Poetry in Translation

I remember reading about this some years back, and found it fascinating then. In my memory it was the American poet and critic John Crowe Ransom who was the teacher, but in searching this week for more detail, the perpetrator named was English poet and critic I. A. Richards. My memory still says Ransom did something similar, but let’s stay with Richards since I can verify it.

The time frame is the 1920s. The Modernists (due to painful copyright laws, the newest poets whose work can be freely used here by the Parlando Project) had begun their ascendency into the mainstream of English language poetry. But the Victorian era, including the later work of the Romantics and the whole of the William Morris/Pre-Raphaelite revival that preceded the Modernist revolution was not that long ago, within the memory of teachers and critics alive then, like the post WWII era or “The Sixties” would be today. The Romantics had been a revolution in how poetry speaks, and those that followed them took different paths from that revolution, and now the Modernists proposed a counter-revolution, once more changing how poetry speaks.

Had poetry, in some Platonic ideal state, it’s essence, changed; or had only the language and form it took to express its inner nature changed?

In such at time, the question of aesthetics, of what constitutes poetry and what are (or should be) its goals and effects, would naturally come to the fore. If one is a teacher, one might examine this by teaching, and so Richards devised an experiment. He gave students at Cambridge, a leading English university, a packet of poems which were without the names of their authors or any context about when they were written—they were even without their titles—and asked the students to write about them, to interpret them. I’m not sure if he presupposed what the results would be, but summaries of the experiment report he was surprised at the results. Their interpretations were poor, and often included what he knew to be misinterpretations. The students often resorted to personal experiences or rote sentimentality to explain the poems. As a result, the interpretations of the poems varied considerably as they missed their mark in different directions.

You might think, “Well, duh!” In subsequent theories of literature all these effects have been explained and codified in multiple ways, but at the time, in the 1920s, this was a new finding. Richards thought this showed a failure of literacy, defined as a kind of higher literacy; not the inability to read basic English, but to read and understand the kind of associative and musical language used by poetry. He spent his life trying to remedy this by teaching. In 1979, while in his eighties, he was still teaching, in China, when he fell ill and died. He wrote a book, titled “Practical Criticism”  setting out ways to properly read and derive the effects of a poem.

John Crowe Ransom and I A Richards

Know your Modernists: John Crowe Ransom, I. A. Richards, and two other blokes who don’t know from The New Criticism


But the way I heard of the experiment (and this may have been a subsequent experiment, inspired by Richards, perhaps by Ransom) the packet of unattributed poems given to students to interpret included a range of “not great poetry,” pop poetry as printed in mass-market publications as well as the work of more esteemed poets. And the result was the students couldn’t reliably distinguish the great poets from the hacks.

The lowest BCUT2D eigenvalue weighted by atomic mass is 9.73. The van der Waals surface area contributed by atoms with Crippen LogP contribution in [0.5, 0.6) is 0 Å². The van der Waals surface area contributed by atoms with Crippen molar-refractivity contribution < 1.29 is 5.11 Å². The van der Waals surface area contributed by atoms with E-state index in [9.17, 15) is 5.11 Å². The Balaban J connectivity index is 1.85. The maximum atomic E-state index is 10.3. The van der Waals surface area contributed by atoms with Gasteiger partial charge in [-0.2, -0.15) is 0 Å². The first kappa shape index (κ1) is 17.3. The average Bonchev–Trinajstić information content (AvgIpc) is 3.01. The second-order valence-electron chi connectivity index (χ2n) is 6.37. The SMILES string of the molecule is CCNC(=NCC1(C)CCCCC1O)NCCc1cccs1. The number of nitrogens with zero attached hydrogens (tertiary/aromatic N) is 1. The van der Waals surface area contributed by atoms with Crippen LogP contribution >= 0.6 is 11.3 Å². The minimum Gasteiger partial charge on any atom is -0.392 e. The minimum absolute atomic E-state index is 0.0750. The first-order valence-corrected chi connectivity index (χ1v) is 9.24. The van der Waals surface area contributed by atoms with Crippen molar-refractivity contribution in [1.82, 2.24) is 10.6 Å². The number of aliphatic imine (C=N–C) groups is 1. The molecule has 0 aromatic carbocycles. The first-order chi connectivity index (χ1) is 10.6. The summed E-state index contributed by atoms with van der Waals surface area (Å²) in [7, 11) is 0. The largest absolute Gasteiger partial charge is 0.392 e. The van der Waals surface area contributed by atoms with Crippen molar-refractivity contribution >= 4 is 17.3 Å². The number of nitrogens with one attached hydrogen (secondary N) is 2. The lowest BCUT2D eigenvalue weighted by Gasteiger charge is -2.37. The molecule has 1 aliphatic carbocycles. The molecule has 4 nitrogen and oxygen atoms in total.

The challenge of the new poetic language of the Modernists, and the experience of teachers like Richards and Ransom demonstrated in this experiment with unattributed poems, lead to what was called “The New Criticism.”

When, a generation later, I began to encounter poetry in school, “The New Criticism” was by far the predominant idea of how poetry should be taught. At the end of my scattered schooling, new theories were arising, Deconstructionism and the like, and I can still recall professors muttering about its willful misunderstandings and mistaken goals as I struggled for money to pay for one more class that would fit into my work schedule.

Now in this century, I know less what happens in schools, but I sense culturally we’re concerned increasingly with the poet as the container that holds the poem and its experience. Some worry about “Identity Politics” and its correlate would be “Identity Poetry,” where the background, ethnic and otherwise, of the poet is integral to the poem. I’m too busy making art to have a coherent philosophy on this. I can easily envision problems arising from a division of poetry into ever smaller spheres where only the right combinations of ingredients can make or appreciate some work. On the other hand, I’m also suspicious of the motives of anyone who claims to hate Identity Politics or Identity Poetry, while showing no interest otherwise in smashing the walls and peeling off the labels from artists for whom those “stick to that” labels and barriers may not be self-chosen.

Oh my, what a long introduction to today’s audio piece! In honor of Richards and Ransom and their experiments, here’s a piece I call “Poetry in Translation”  for the purposes of the experiment. I’m not going to give you any more context for the poem used, the author’s name or their ethnic identity. I assure you I’m not in this for “gotcha” or obscure literary one-upmanship. It’s short, so give it a listen and see what you think. I’ll be back later this week with more.